School is closed. Most of the city, county, and state too. The snow is ridiculous. I've shoveled twice so far. Eight inches have fallen in about six hours. Syracuse, New York in February.
My neighbor and I took a break from shoveling to talk across the street. "I had the choice to have lunch or shovel. Some choice," he said, leaning on his shovel. He's even more fastidious about hid driveway than I am but nowhere near happy about it. Snow is a bother. The cold too. The driving through all of it. Ugh.
Our snowblower died and both to save money and be green I decided not to replace it. I've been shoveling and, aside from a bit of soreness, it has been fine. During these storms, I go out often. I'll be out there again within the hour.
About now, someone says I'm crazy to live here. I understand, but it's not the snow that's toughest. It's the grey skies which I've seen drive people out of their happiness. Still, even under grey skies and feet of snow, I'm happy where I am.
I love snow days and generally like snow even though I don't ski and no longer snow blow (my favorite winter activity). I've begun to enjoy shoveling. The snow is beautiful and I like crazy weather that doesn't involve hurricane winds ripping off the roof or earth suddenly shifting beneath the foundation. Syracuse has tough snow but no disasters. I can deal with tough but try to avoid disaster.
This is where I have lived. I went away for college and a job, but there was no question where we would raise our children. This is a place where strangers smile when I say hello. They respond, have a good one. And so I have.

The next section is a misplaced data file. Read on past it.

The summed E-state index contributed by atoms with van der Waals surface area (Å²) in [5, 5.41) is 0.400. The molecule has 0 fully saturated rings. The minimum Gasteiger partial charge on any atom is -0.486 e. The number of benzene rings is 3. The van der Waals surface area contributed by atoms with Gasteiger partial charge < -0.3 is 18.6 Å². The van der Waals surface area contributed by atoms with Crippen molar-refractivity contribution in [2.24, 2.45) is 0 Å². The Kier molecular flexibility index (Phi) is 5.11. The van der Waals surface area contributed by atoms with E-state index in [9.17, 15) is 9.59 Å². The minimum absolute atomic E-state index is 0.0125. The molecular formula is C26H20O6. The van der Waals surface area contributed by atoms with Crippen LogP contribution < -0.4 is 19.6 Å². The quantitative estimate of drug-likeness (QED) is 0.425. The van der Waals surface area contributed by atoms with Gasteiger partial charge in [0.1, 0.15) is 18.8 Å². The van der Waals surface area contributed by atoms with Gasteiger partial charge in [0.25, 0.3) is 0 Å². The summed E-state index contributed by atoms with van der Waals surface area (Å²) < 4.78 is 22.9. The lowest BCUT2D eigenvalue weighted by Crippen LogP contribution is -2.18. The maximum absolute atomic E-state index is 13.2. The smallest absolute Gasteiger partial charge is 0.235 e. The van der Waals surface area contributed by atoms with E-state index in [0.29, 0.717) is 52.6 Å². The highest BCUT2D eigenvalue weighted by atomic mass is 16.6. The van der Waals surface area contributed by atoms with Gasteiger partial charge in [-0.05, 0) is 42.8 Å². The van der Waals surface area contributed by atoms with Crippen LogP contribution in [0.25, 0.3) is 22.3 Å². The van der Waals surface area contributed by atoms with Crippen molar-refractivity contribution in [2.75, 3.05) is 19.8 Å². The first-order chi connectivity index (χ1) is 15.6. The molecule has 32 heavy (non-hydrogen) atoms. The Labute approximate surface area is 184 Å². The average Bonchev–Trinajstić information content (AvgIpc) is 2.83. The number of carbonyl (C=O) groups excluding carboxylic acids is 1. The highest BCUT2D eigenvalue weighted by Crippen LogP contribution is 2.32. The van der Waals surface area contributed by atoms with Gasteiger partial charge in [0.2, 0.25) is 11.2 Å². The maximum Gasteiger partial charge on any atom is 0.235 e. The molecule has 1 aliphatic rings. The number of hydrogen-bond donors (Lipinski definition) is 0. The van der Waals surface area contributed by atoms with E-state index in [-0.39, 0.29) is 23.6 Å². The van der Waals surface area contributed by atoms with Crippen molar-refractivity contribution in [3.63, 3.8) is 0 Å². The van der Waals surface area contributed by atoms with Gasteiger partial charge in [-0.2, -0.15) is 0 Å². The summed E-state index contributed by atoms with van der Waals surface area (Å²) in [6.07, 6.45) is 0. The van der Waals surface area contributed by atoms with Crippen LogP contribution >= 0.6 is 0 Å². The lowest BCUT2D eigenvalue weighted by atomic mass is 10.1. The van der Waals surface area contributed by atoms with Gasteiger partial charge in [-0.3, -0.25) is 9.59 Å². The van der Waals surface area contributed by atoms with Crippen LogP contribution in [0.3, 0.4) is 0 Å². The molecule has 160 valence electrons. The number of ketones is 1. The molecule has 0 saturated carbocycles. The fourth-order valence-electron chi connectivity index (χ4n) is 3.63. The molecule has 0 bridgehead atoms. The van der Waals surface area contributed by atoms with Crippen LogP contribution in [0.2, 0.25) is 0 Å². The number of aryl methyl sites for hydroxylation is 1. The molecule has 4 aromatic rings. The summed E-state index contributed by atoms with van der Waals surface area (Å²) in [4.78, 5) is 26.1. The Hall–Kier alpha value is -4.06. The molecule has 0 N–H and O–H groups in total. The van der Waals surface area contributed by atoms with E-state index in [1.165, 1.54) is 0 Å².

I've chosen where I live, who I am, where I'm going. I chose this city, this life, these friends, this family, this act of writing. I chose all of it and it I've chosen well. When I look closely, I see that it is good. It feels good too. I feel good.
Friends can't wait until they move to Florida, Arizona, the Carolinas, out of Syracuse. Some sound happy about where they want to go. Others are just sound angry about where they are. I listen and nod. They ask, "where will you go?" I shrug, smile, and say that I'm good here. They ask, really? And I nod. There's not much to say and I've no reason to convince them to stay. It is enough that this is and has been the place for me.
All of this has less to do with Syracuse, New York than it does with Brian G. Fay. The best thing about getting old is the settling down. As a kid I thought that would be depressing part, but being settled opens doors within me. Knowing where I am, I know better who I am and who I might become.
It's about time I went out and scraped the driveway again. The snow is still coming hard, another two inches in the driveway. I'll do my neighbors' sidewalks to either side. We help each other out. If someone else is out there shoveling or just walking by, I'll say hello and listen to what they have to say about the storm. I'll smile because I'm standing in my driveway, outside my home, smack dab in the middle of where I want to be. I'll smile because I know where I am right now and it is good. Let it snow. I'll keep shoveling.